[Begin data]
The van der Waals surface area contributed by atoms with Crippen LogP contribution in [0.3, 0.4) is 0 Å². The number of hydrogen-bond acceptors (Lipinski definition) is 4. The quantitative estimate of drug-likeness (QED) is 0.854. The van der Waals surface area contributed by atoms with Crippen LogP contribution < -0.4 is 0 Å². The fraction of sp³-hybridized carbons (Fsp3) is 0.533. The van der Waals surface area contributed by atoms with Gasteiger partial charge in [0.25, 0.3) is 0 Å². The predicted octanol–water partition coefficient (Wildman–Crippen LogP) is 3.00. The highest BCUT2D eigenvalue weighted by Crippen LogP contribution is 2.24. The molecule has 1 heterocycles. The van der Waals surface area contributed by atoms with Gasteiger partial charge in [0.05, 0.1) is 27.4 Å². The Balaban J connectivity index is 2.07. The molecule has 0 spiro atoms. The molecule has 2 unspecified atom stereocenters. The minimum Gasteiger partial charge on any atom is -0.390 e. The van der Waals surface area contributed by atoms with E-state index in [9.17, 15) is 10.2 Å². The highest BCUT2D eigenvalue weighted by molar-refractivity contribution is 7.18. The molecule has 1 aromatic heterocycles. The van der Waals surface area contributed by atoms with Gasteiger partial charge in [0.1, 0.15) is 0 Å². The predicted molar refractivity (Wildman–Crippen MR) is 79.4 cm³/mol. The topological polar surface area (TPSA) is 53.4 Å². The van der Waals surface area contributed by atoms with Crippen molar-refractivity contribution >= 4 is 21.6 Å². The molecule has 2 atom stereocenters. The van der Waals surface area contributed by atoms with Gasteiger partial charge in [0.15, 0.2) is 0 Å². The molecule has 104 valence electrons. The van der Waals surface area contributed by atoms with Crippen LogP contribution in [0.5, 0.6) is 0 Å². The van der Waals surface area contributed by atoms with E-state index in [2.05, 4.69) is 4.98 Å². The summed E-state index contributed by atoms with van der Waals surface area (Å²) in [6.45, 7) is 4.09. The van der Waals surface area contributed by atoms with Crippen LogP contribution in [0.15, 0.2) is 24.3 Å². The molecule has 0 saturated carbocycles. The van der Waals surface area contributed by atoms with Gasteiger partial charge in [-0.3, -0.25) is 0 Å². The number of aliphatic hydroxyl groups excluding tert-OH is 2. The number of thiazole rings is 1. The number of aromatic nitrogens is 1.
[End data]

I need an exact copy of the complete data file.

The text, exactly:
The van der Waals surface area contributed by atoms with Crippen LogP contribution in [0.3, 0.4) is 0 Å². The number of hydrogen-bond acceptors (Lipinski definition) is 4. The quantitative estimate of drug-likeness (QED) is 0.854. The van der Waals surface area contributed by atoms with Crippen LogP contribution < -0.4 is 0 Å². The fraction of sp³-hybridized carbons (Fsp3) is 0.533. The van der Waals surface area contributed by atoms with Gasteiger partial charge in [0.25, 0.3) is 0 Å². The predicted octanol–water partition coefficient (Wildman–Crippen LogP) is 3.00. The highest BCUT2D eigenvalue weighted by Crippen LogP contribution is 2.24. The molecule has 1 heterocycles. The van der Waals surface area contributed by atoms with Gasteiger partial charge in [0.05, 0.1) is 27.4 Å². The Balaban J connectivity index is 2.07. The molecule has 0 spiro atoms. The molecule has 2 unspecified atom stereocenters. The minimum Gasteiger partial charge on any atom is -0.390 e. The van der Waals surface area contributed by atoms with E-state index in [9.17, 15) is 10.2 Å². The highest BCUT2D eigenvalue weighted by molar-refractivity contribution is 7.18. The molecule has 1 aromatic heterocycles. The van der Waals surface area contributed by atoms with Gasteiger partial charge in [0.1, 0.15) is 0 Å². The predicted molar refractivity (Wildman–Crippen MR) is 79.4 cm³/mol. The topological polar surface area (TPSA) is 53.4 Å². The van der Waals surface area contributed by atoms with Crippen molar-refractivity contribution >= 4 is 21.6 Å². The molecule has 2 atom stereocenters. The van der Waals surface area contributed by atoms with Gasteiger partial charge in [0.15, 0.2) is 0 Å². The molecule has 104 valence electrons. The van der Waals surface area contributed by atoms with Crippen LogP contribution in [0.5, 0.6) is 0 Å². The van der Waals surface area contributed by atoms with E-state index in [2.05, 4.69) is 4.98 Å². The summed E-state index contributed by atoms with van der Waals surface area (Å²) in [6.45, 7) is 4.09. The van der Waals surface area contributed by atoms with Crippen LogP contribution in [0.15, 0.2) is 24.3 Å². The molecule has 0 saturated carbocycles. The van der Waals surface area contributed by atoms with Gasteiger partial charge in [-0.3, -0.25) is 0 Å². The number of aliphatic hydroxyl groups excluding tert-OH is 2. The number of thiazole rings is 1. The number of aromatic nitrogens is 1.